For the purpose of CRT calculations, each object point is treated as a point source of light, and the core of the calculation is a linear summation of the E-field contribution from each point source on the virtual 3D object to a single given pixel of the CDP. The summation must then be repeated for each CDP pixel. For convenience, the scalar amplitude contribution of each object point can be partitioned nto three componentST the"ambient,_diffuse-and -specular- amplitudes^ Each of these components are calculated separately.

If the virtual 3D object is illuminated by a plurality of virtual light sources, light will be considered to emanate from each object point in a plurality of directions or, in other words, each object point acts as a plurality of point sources of light.

To calculate the total scalar amplitude of light contributed by an object point to a pixel of the CDP, requires the calculation of the amplitude contribution of each point source that is associated with that object point. It can thus be seen that a plurality of amplitude calculations per object point to CDP pixel calculation is necessary to produce a CGH that provides a 3D image with realistic reflection and lighting effects.

It is an object of the present invention to reduce the number of calculations, and hence computational load, associated with the production of an interference based CGH that, when reconstructed, produces a 3D image with realistic lighting and surface reflection properties. According to this invention, a method for producing an interference based computer generated hologram (CGH) comprises;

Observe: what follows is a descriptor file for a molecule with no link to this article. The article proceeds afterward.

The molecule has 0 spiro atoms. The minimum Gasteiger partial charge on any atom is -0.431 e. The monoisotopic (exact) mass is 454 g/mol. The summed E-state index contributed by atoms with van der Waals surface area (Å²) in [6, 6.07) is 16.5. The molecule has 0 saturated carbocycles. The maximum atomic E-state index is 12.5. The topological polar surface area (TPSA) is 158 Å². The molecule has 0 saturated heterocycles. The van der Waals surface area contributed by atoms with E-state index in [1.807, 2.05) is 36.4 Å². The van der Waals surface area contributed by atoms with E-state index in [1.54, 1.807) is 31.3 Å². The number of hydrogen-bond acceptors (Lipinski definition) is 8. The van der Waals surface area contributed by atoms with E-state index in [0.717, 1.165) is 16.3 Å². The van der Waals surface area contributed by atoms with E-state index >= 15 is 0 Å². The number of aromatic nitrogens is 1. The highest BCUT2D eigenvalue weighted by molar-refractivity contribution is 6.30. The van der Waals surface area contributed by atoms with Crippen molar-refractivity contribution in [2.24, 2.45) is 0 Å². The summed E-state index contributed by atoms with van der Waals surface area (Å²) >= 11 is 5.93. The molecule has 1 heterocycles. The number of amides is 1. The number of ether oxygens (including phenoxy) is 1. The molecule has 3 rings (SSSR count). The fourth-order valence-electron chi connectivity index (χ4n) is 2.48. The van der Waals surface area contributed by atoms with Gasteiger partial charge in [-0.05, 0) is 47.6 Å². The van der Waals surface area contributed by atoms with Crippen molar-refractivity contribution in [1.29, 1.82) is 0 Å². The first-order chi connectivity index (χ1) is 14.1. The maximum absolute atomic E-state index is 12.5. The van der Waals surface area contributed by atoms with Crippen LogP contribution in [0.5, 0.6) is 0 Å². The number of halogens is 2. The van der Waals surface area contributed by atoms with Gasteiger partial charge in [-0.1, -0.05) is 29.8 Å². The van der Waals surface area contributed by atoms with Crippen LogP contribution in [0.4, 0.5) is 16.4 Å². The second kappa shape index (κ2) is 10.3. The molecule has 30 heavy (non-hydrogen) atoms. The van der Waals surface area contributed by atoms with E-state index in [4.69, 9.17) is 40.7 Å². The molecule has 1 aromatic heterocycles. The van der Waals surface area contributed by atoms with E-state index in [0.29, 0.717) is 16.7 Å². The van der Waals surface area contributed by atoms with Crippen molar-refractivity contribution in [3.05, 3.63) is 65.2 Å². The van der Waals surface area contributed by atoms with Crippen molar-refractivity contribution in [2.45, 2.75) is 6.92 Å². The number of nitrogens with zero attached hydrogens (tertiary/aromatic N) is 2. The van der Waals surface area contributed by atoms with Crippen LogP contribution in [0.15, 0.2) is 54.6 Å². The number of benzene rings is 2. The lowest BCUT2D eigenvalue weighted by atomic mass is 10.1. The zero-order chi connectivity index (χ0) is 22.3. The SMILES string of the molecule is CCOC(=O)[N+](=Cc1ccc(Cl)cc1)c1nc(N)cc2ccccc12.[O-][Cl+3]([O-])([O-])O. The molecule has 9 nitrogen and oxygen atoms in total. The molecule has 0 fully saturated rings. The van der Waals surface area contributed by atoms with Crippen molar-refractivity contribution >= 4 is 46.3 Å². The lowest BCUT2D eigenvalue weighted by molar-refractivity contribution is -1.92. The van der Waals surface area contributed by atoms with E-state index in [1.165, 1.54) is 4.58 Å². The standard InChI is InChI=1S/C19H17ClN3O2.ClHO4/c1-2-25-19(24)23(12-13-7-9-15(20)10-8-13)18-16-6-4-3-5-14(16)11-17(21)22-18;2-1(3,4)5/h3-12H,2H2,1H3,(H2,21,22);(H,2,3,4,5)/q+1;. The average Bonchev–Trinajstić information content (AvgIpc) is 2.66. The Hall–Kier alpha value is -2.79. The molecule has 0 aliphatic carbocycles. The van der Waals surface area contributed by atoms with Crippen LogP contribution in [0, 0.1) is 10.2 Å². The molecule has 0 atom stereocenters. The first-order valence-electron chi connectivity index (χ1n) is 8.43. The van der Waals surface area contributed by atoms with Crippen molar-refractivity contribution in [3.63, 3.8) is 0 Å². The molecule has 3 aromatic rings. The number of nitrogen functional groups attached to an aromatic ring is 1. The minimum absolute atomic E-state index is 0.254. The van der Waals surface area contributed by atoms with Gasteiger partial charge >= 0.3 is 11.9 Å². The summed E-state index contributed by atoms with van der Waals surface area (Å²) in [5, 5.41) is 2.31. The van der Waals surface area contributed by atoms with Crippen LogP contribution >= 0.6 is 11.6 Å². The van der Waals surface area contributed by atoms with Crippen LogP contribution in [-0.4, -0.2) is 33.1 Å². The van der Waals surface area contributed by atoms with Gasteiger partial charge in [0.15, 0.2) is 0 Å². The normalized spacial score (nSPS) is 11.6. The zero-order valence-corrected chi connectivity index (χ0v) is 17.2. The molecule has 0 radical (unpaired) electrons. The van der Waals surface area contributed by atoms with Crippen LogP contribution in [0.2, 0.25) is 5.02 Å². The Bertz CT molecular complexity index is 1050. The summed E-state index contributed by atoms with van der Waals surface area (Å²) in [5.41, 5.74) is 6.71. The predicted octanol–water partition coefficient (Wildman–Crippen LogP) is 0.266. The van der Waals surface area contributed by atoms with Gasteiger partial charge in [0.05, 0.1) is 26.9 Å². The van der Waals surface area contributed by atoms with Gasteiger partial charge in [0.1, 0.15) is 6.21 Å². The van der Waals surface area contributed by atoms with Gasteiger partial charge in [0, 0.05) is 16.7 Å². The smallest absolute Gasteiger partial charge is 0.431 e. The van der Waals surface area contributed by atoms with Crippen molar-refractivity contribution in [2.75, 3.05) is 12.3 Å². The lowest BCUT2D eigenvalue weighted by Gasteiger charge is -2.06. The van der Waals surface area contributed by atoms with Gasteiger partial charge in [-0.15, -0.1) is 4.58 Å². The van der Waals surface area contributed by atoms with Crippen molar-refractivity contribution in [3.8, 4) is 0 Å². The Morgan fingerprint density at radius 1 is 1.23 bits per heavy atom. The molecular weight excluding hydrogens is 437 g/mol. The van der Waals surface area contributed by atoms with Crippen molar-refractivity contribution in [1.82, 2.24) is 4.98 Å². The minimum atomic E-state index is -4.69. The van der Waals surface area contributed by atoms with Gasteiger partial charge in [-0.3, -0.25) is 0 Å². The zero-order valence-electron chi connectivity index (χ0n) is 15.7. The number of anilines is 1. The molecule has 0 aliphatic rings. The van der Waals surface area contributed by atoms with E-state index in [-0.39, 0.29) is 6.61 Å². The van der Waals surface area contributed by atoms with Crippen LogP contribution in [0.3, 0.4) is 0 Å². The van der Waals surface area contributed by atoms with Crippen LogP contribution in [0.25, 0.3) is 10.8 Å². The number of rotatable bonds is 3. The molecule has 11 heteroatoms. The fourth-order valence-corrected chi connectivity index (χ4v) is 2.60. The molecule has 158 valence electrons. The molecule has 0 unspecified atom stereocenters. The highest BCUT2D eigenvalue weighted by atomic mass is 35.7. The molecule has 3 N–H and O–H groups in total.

i) defining a number of object points, each of which comprises one or more point sources of light; and

ii) defining a plurality of CGH pixels in a CGH design plane; and

iii) determining the total amplitude of light at each CGH pixel contributed by all non-occluded" object points; and

iv) determining the optical path-length between each CGH pixel and each non- occluded object point; and

v) calculating the total e ecffic Tie d^at each "CGH" pixel from the -amplitude; occlusion and optical path-length information; and

vi) determining a CGH interference pattern from the total electric field calculated for each CGH pixel,

wherein, the step of determining the total amplitude of light at each CGH pixel contributed by all non-occluded object points comprises separating the contribution by each point source of light into an angle dependent contribution and an angle independent contribution, calculating the angle independent contribution once for each point source of light and calculating the angle dependent contribution of each point source of light to each CGH pixel.

Herein, the term "angle dependent" is taken to mean that the amount of light contributed by an object point is dependent on the CGH design plane pixel from which that object point is viewed. Conversely, the term "angle independent" is taken to mean that the amount of light contributed by an object point is substantially independent of the CGH design plane pixel from which that object point is viewed.

Preferably, each object point may comprises one point source of light or, depending on the number of light sources in the virtual 3D object scene, each object point may comprise two or more point sources of light.